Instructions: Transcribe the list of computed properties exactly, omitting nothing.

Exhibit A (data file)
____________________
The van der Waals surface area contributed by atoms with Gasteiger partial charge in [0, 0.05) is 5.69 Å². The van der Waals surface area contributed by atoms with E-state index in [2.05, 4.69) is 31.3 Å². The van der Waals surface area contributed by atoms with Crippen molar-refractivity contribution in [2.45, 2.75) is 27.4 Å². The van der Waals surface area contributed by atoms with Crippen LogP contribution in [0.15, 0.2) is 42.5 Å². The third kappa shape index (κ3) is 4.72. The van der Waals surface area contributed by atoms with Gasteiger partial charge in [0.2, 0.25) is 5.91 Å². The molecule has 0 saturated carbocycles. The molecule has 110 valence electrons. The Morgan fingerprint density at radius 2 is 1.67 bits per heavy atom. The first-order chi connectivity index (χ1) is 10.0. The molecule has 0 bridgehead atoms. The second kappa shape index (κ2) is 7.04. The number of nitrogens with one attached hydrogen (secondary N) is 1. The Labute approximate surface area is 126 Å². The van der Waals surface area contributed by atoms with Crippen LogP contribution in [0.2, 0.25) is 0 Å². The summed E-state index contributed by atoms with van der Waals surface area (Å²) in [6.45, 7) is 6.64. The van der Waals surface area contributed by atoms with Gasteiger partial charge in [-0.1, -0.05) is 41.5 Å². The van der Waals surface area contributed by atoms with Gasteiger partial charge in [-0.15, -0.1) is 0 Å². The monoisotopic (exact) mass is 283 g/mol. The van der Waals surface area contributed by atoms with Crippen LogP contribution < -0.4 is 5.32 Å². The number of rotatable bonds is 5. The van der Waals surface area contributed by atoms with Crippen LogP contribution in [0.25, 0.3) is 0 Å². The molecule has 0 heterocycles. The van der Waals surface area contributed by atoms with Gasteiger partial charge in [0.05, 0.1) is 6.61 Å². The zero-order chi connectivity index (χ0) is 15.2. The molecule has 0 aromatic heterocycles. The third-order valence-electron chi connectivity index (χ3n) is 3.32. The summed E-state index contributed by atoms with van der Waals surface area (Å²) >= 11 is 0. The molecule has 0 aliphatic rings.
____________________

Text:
The van der Waals surface area contributed by atoms with Gasteiger partial charge in [0, 0.05) is 5.69 Å². The van der Waals surface area contributed by atoms with E-state index in [2.05, 4.69) is 31.3 Å². The van der Waals surface area contributed by atoms with Crippen molar-refractivity contribution in [2.45, 2.75) is 27.4 Å². The van der Waals surface area contributed by atoms with Crippen LogP contribution in [0.15, 0.2) is 42.5 Å². The third kappa shape index (κ3) is 4.72. The van der Waals surface area contributed by atoms with Gasteiger partial charge in [0.2, 0.25) is 5.91 Å². The molecule has 0 saturated carbocycles. The molecule has 110 valence electrons. The Morgan fingerprint density at radius 2 is 1.67 bits per heavy atom. The first-order chi connectivity index (χ1) is 10.0. The molecule has 0 bridgehead atoms. The second kappa shape index (κ2) is 7.04. The number of nitrogens with one attached hydrogen (secondary N) is 1. The Labute approximate surface area is 126 Å². The van der Waals surface area contributed by atoms with Crippen LogP contribution in [0.2, 0.25) is 0 Å². The summed E-state index contributed by atoms with van der Waals surface area (Å²) in [6.45, 7) is 6.64. The van der Waals surface area contributed by atoms with Gasteiger partial charge in [-0.1, -0.05) is 41.5 Å². The van der Waals surface area contributed by atoms with Gasteiger partial charge in [-0.15, -0.1) is 0 Å². The monoisotopic (exact) mass is 283 g/mol. The van der Waals surface area contributed by atoms with Crippen LogP contribution < -0.4 is 5.32 Å². The number of rotatable bonds is 5. The van der Waals surface area contributed by atoms with Crippen LogP contribution in [0.25, 0.3) is 0 Å². The molecule has 0 heterocycles. The van der Waals surface area contributed by atoms with Gasteiger partial charge in [0.05, 0.1) is 6.61 Å². The zero-order chi connectivity index (χ0) is 15.2. The molecule has 0 aromatic heterocycles. The third-order valence-electron chi connectivity index (χ3n) is 3.32. The summed E-state index contributed by atoms with van der Waals surface area (Å²) >= 11 is 0. The molecule has 0 aliphatic rings.